• [81] McCabe MT, Ott HM, Ganji G, Korenchuk S, Thompson C, Van Aller GS, et al. EZH2 inhibition as a therapeutic strategy for lymphoma with EZH2-activating mutations. Nature. 2012; 492: 108–112.
  • [82] Smonskey M, Lasorsa E, Rosario S, Kirk JS, Hernandez-Ilizaliturri FJ, Ellis L. EZH2 inhibition re-sensitizes multidrug resistant B-cell lymphomas to etoposide mediated apoptosis. Oncoscience. 2016; 3: 21–30.
  • [83] Yap TA, Winter JN, Giulino-Roth L, Longley J, Lopez J, Michot J, et al. Phase i Study of the Novel Enhancer of Zeste Homolog 2 (EZH2) Inhibitor GSK2816126 in Patients with Advanced Hematologic and Solid Tumors. Clinical Cancer Research. 2019; 25: 7331–7339.
  • [84] Rao RC, Dou Y. Hijacked in cancer: the KMT2 (MLL) family of methyltransferases. Nature Reviews. Cancer. 2015; 15: 334–346.
  • [85] Kwon M, Park K, Hyun K, Lee J, Zhou L, Cho Y, et al. H2B ubiquitylation enhances H3K4 methylation activities of human KMT2 family complexes. Nucleic Acids Research. 2020; 48: 5442–5456.
  • [86] Morin RD, Mendez-Lago M, Mungall AJ, Goya R, Mungall KL, Corbett RD, et al. Frequent mutation of histone-modifying genes in non-Hodgkin lymphoma. Nature. 2011; 476: 298–303.
  • [87] Green MR. Chromatin modifying gene mutations in follicular lymphoma. Blood. 2018; 131: 595–604.
  • [88] Huang Y, Cai K, Xu P, Wang L, Huang C, Fang Y, et al. CREBBP/EP300 mutations promoted tumor progression in diffuse large B-cell lymphoma through altering tumor-associated macrophage polarization via FBXW7-NOTCH-CCL2/CSF1 axis. Signal Transduction and Targeted Therapy. 2021; 6: 10.
  • [89] Ortega-Molina A, Boss IW, Canela A, Pan H, Jiang Y, Zhao C, et al. The histone lysine methyltransferase KMT2D sustains a gene expression program that represses B cell lymphoma development. Nature Medicine. 2015; 21: 1199–1208.
  • [90] Ferrero S, Rossi D, Rinaldi A, Bruscaggin A, Spina V, Eskelund CW, et al. KMT2D mutations and TP53 disruptions are poor prognostic biomarkers in mantle cell lymphoma receiving high-dose therapy: a FIL study. Haematologica. 2020; 105: 1604–1612.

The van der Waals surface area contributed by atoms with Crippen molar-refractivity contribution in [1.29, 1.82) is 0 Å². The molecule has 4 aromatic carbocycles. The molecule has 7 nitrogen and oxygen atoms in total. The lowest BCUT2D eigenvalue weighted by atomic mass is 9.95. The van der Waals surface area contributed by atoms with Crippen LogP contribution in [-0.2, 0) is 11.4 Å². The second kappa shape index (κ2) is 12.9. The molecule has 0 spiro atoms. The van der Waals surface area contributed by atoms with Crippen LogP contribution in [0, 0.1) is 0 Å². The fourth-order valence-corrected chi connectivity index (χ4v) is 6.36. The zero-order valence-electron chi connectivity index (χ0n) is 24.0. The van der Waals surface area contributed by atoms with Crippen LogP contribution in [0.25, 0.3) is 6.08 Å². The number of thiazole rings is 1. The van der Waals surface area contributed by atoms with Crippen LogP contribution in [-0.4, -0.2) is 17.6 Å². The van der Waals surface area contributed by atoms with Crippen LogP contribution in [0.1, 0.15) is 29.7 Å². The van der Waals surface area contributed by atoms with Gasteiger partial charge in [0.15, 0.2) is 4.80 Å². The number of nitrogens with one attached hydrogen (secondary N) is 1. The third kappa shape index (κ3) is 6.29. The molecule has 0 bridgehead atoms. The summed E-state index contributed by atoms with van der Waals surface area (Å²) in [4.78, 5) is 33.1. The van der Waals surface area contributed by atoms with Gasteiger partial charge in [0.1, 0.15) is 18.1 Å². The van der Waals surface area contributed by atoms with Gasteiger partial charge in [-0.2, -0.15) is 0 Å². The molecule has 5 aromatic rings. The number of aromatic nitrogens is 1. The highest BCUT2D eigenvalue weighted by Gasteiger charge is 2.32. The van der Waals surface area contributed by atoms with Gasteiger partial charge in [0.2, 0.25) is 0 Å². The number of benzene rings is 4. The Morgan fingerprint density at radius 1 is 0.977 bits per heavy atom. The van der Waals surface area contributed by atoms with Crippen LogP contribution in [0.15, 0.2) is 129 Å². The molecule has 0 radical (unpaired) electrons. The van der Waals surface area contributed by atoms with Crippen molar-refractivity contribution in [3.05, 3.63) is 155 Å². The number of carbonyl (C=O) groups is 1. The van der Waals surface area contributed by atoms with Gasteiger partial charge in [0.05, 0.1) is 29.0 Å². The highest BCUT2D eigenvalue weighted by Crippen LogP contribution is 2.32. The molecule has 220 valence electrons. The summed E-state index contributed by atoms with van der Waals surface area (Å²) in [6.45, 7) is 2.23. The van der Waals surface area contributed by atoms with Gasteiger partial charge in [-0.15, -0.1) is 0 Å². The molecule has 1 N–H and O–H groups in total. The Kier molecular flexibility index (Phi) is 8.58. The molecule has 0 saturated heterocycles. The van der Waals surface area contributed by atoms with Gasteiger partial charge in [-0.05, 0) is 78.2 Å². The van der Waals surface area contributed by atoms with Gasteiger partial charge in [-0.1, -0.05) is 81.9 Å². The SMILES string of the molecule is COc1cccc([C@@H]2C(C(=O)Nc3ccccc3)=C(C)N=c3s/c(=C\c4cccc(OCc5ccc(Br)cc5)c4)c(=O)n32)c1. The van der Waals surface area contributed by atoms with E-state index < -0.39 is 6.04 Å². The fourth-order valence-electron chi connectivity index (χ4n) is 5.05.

• [91] Lee S, Park HY, Kang SY, Kim SJ, Hwang J, Lee S, et al. Genetic alterations of JAK/STAT cascade and histone modification in extranodal NK/T-cell lymphoma nasal type. Oncotarget. 2015; 6: 17764–17776.
  • [92] Li Q, Zhang W, Li J, Xiong J, Liu J, Chen T, et al. Plasma circulating tumor DNA assessment reveals KMT2D as a potential poor prognostic factor in extranodal NK/T-cell lymphoma. Biomarker Research. 2020; 8: 27.
  • [93] Lan Q, Liu PY, Haase J, Bell JL, Hüttelmaier S, Liu T. The Critical Role of RNA m6a Methylation in Cancer. Cancer Research. 2019; 79: 1285–1292.
  • [94] Yao L, Yin H, Hong M, Wang Y, Yu T, Teng Y, et al. RNA methylation in hematological malignancies and its interactions with other epigenetic modifications. Leukemia. 2021; 35: 1243–1257.
  • [95] Cheng Y, Fu Y, Wang Y, Wang J. The m6A Methyltransferase METTL3 Is Functionally Implicated in DLBCL Development by Regulating m6A Modification in PEDF. Frontiers in Genetics. 2020; 11: 955.
  • [96] Kuai Y, Gong X, Ding L, Li F, Lei L, Gong Y, et al. Wilms’ tumor 1-associating protein plays an aggressive role in diffuse large B-cell lymphoma and forms a complex with BCL6 via Hsp90. Cell Communication and Signaling. 2018; 16: 50.